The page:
No rehire !!!!!!!!!! - page 2

Can I ask everyone which hospitals in Dallas have the practice of labelling their employees as No rehire? If there is no offence on the part of the employee and they served their notice period but... Read More

  1. by   roser13
    Quote from JKL33
    Well by all means, let us defend the practice of seeking out those at a serious (financial) disadvantage and having them pay for the serious (and rather pervasive) problems in hospital work environments!

    I know, I know...that's their choice if they want a job!

    "It is what it is" ONLY because when nurses present arguments against it, they get this false dilemma thrown back at them. You want a job or not?

    Come on, people.
    I don't know that new college grads are necessarily considered to be at a "serious (financial) disadvantage," any more than any other type of college grad. I'm not sure how you would know how a hospital spends any $$ that they recoup from a new grad breaking a contract and leaving early. I don't know either but I would guess that it would be a partial reimbursement for the orientation of the new grad.

    What "false dilemma" is thrown back at nurses? I'm seriously confused by your post.
  2. by   DeeAngel
    Not at all.
  3. by   LovingLife123
    Quote from Yorker
    I agree that the hospitals spend a lot of money in orientation and training. Although the employee's track record is clean and highly appreciated and the employee left not because of a new offer but because of unsafe working conditions there should be no policy of "no rehire". If the hospitals spend the money on orientation they should also know to retain the good people rather than just labelling someone.
    You are not understanding. Just as you are free to quit your job, they are free to label you not rehirable. Are you planning on applying there again? Also, please cite your "unsafe" conditions. So many people say this without truly knowing what it means. Being unhappy with the job does not equal unsafe working conditions.
  4. by   Yorker
    Yes , I think its discriminatory because it taking away the right of employment from someone who deserves it. If they want to follow this policy then it should be relayed to the new hires so they can consider their option, matter of fact there was no employee handbook given.
  5. by   chare
    Quote from Yorker
    Yes , I think its discriminatory because it taking away the right of employment from someone who deserves it…
    You’re the one that took away your right to employment; you had a job that you voluntarily walked away from.
    Quote from Yorker
    …If they want to follow this policy then it should be relayed to the new hires so they can consider their option, matter of fact there was no employee handbook given.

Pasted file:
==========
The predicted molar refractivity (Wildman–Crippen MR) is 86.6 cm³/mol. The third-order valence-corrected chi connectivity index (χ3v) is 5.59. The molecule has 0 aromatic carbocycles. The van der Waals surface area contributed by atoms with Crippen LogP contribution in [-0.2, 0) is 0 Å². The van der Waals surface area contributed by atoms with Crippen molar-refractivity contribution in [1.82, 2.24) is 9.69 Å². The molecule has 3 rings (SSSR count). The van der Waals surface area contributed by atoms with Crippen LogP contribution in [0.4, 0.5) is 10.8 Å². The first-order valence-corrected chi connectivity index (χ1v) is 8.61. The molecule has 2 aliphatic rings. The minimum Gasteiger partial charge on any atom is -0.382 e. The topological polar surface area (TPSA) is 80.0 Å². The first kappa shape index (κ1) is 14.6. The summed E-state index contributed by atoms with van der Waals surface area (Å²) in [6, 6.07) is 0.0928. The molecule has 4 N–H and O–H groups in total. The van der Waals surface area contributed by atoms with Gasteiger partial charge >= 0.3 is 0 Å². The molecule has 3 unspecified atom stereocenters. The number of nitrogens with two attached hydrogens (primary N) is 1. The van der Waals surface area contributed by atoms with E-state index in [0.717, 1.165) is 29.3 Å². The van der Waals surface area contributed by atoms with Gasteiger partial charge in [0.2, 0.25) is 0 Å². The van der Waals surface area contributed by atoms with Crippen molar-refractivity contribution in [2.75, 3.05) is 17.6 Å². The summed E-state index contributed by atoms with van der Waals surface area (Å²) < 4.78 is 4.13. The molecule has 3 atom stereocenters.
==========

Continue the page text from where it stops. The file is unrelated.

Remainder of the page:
Some sources estimate that it costs $50,000, or more, to orient a new graduate nurse. Even if you aren’t a new graduate, there is still a significant cost involved in onboarding. As you yourself admitted that facilities spend money orienting new employees, how can this be a surprise?
    Quote from Yorker
    …Although the employee's track record is clean and highly appreciated and the employee left not because of a new offer but because of unsafe working conditions there should be no policy of "no rehire…
    What exactly were these “unsafe working conditions” that you refer to? Were they truly unsafe, or is it possible that you were actually experiencing new employee anxiety? And, did you bother to speak to these “unsafe working conditions” with your leadership team?

    Best wishes as you begin your search for your next position.
  6. by   roser13
    Quote from Yorker
    Yes , I think its discriminatory because it taking away the right of employment from someone who deserves it. If they want to follow this policy then it should be relayed to the new hires so they can consider their option, matter of fact there was no employee handbook given.
    No one has a "right" to employment. Especially not a right to employment at a specific facility. There are some serious misunderstandings here regarding American rights vs privileges. Employers are not under any obligation to hire anyone. And they are free to set their own hiring practices, as long as they do not discriminate against a protected class.
  7. by   Yorker
    Believe me I get it , but my point is that this is no fair. I have been a nurse for over 8 years and I can clearly distinguish between safe and unsafe working conditions. Unsafe when I say refusing orientation when asked for more , vented unstable pt. needs a 1:1 care combined with a climber and the charge nurse calls the nurse from break room to check on the climber as her call bell was on while the vented pt. is critical. No policies , one of the nurse got written up for the stuff that she was never trained. 3 nurses and 1 tech resigned in 2 weeks and I have more .